DETERMINANTS OF FLUORIDE IN THE ORAL ENVIRONMENT

Project: Research project

Project Details

Description

The major long-term objective of this work is to provide data and knowledge
that can be used to maximize the beneficial effects of fluoride and
minimize the frequency and degree of unwanted side effects. Previous
studies supported by this grant have shown that the levels of fluoride in
the oral fluids and the developing enamel are directly related to plasma
fluoride levels. Thus, the development and severity of dental fluorosis
and perhaps the cariostatic effect of the ion are dependent on the
quantitative aspects of fluoride metabolism which determine systemic
fluoride levels. Several studies of factors that may influence plasma and
other tissue fluoride levels are proposed for the next grant period. The
only environmental variable taken into account for the determination of the
appropriate water fluoride level for a community is the average regional
temperature. One of the proposed studies will further examine the effects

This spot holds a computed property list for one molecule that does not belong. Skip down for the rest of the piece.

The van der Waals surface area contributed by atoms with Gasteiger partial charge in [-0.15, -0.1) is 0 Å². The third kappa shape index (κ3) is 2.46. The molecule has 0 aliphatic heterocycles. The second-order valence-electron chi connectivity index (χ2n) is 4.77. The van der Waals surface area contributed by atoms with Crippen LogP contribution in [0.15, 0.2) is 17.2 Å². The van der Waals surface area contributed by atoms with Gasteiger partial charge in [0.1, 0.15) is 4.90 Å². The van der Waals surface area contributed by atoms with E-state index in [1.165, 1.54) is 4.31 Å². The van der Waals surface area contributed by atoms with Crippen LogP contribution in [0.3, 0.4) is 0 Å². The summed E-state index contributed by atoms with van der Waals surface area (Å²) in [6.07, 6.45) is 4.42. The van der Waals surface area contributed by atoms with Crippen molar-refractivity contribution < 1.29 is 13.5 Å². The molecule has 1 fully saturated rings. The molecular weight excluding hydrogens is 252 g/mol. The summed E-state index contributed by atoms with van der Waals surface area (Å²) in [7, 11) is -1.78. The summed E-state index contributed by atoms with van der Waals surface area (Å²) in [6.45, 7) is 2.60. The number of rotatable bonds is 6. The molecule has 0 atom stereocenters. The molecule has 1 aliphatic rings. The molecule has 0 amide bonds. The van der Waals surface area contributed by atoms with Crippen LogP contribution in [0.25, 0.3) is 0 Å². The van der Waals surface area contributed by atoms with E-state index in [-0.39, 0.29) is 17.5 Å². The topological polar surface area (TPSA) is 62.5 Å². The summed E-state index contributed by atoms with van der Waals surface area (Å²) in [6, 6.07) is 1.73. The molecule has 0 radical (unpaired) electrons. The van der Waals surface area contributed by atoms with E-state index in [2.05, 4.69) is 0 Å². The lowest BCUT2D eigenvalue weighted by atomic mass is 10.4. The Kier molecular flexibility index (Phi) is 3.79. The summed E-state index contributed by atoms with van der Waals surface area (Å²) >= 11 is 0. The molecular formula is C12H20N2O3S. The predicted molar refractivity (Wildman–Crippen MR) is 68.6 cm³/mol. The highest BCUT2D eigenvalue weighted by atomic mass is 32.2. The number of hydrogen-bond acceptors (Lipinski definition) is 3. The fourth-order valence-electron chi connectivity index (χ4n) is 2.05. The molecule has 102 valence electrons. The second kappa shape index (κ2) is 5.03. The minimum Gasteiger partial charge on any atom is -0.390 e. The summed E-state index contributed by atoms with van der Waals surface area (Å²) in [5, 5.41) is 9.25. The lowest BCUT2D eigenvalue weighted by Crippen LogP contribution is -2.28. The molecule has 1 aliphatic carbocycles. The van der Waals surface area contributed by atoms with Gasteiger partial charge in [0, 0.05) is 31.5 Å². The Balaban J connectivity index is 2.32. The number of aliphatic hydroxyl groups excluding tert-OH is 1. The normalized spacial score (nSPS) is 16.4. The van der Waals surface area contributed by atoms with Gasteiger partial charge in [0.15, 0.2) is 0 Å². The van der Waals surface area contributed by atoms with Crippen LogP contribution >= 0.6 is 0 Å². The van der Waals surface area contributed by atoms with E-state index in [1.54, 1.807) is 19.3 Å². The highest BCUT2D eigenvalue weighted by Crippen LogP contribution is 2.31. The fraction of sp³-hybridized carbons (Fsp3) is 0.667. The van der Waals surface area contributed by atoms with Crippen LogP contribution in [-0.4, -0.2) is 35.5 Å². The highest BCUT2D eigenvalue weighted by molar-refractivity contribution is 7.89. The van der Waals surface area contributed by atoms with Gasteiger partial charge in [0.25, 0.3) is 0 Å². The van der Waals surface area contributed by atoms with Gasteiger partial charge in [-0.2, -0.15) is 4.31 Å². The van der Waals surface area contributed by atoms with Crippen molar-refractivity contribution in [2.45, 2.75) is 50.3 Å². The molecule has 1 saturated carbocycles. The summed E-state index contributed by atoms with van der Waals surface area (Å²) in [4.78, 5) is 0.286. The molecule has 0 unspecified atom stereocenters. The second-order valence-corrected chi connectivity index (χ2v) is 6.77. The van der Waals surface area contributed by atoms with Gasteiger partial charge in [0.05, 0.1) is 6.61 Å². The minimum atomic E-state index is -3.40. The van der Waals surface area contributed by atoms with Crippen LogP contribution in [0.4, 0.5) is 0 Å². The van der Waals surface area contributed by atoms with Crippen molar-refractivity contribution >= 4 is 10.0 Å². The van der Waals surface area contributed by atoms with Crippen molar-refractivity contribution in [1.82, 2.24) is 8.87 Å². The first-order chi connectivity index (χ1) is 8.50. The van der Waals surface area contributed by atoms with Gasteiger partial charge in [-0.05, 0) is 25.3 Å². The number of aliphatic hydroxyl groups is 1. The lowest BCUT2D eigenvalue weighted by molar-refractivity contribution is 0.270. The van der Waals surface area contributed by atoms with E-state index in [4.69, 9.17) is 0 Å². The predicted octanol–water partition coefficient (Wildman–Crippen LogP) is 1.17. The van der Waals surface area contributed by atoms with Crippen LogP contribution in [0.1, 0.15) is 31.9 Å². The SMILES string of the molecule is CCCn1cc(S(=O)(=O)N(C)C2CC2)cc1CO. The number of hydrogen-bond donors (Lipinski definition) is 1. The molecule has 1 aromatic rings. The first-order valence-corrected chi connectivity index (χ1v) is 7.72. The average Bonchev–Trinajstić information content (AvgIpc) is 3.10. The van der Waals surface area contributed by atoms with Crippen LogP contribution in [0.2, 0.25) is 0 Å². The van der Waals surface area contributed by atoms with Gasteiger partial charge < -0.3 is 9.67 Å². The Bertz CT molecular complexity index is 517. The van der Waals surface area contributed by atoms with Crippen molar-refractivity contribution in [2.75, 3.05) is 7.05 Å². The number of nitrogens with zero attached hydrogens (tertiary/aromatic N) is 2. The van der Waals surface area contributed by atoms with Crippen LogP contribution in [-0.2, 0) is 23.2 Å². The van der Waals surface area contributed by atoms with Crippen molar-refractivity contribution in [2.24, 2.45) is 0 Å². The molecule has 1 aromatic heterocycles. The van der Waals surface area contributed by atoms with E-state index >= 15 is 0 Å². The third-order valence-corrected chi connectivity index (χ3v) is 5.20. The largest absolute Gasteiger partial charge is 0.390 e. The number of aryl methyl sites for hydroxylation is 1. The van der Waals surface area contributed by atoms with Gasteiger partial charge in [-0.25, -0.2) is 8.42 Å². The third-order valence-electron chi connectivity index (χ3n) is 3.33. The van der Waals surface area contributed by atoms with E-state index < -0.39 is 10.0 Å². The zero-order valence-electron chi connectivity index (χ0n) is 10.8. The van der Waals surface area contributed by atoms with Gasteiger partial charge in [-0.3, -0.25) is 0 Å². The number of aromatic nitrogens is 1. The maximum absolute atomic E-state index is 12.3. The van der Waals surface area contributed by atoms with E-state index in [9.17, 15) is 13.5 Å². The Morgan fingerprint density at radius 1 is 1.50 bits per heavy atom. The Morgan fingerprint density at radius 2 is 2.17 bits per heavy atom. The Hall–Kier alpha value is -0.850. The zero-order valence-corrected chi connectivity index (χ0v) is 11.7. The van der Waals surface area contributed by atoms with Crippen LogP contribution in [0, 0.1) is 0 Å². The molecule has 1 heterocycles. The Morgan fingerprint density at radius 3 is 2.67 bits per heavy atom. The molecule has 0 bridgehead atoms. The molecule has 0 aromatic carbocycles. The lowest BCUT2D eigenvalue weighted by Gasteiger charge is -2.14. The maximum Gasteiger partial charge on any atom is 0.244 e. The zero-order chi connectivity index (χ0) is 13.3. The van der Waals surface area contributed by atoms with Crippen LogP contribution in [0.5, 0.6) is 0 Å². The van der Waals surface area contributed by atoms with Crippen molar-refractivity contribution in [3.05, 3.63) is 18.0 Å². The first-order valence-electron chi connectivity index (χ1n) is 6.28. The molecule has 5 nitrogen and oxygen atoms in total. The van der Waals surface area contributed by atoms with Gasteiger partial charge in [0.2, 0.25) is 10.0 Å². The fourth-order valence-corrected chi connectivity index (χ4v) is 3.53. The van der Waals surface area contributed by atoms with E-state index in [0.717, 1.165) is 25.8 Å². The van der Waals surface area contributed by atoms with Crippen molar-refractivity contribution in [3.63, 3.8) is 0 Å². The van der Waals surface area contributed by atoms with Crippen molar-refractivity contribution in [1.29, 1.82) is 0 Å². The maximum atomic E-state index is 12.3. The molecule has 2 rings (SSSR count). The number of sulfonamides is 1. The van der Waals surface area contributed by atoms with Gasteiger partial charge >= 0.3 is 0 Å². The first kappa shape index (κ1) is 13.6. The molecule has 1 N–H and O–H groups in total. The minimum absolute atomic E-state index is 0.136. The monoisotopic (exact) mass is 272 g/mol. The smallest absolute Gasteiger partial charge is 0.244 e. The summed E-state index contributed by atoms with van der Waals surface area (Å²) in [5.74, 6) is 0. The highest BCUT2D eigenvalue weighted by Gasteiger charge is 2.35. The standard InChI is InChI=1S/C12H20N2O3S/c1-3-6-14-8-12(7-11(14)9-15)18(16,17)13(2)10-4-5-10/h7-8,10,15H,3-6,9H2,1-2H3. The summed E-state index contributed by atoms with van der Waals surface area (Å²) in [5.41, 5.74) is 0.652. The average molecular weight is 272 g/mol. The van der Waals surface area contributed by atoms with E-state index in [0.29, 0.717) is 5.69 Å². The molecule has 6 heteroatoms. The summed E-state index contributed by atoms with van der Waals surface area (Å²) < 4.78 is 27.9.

of the level of water intake on the balance and tissue levels of fluoride
and the prevalence and severity of dental fluorosis. The results of this
study will also be relevant to the fluoridation of water supplies for the
prevention of dental caries. Another study will examine the balance,
tissue levels and pharmacokinetics of fluoride and the prevalence and
severity of dental fluorosis in diabetes mellitus and diabetes insipidus.
These diseases are associated with high levels of urine output and water
intake (therefore fluoride intake) and affect over 12 million U.S.
citizens. There is good evidence that the urinary excretion and balance of
fluoride are affected by the composition of the diet. These effects will
be further examined in chronic feeding studies with rats involving four
different grains. Another study with human volunteers will examine the
effects of diets that tend to alkalinize or acidify the urine on the
pharmacokinetics of fluoride. The results of studies done in the 1940s
indicated that the fluoride levels of sweat and urine were similar and that
fluoride excretion in sweat was quantitatively important under hot and
moist conditions. Using modern analytical techniques, it has been
determined that sweat fluoride levels are at least an order of magnitude
lower than those of urine so it appears unlikely that there are any
conditions under which sweat is an important route for fluoride excretion.
Two of the proposed studies will examine this matter.
StatusNot started

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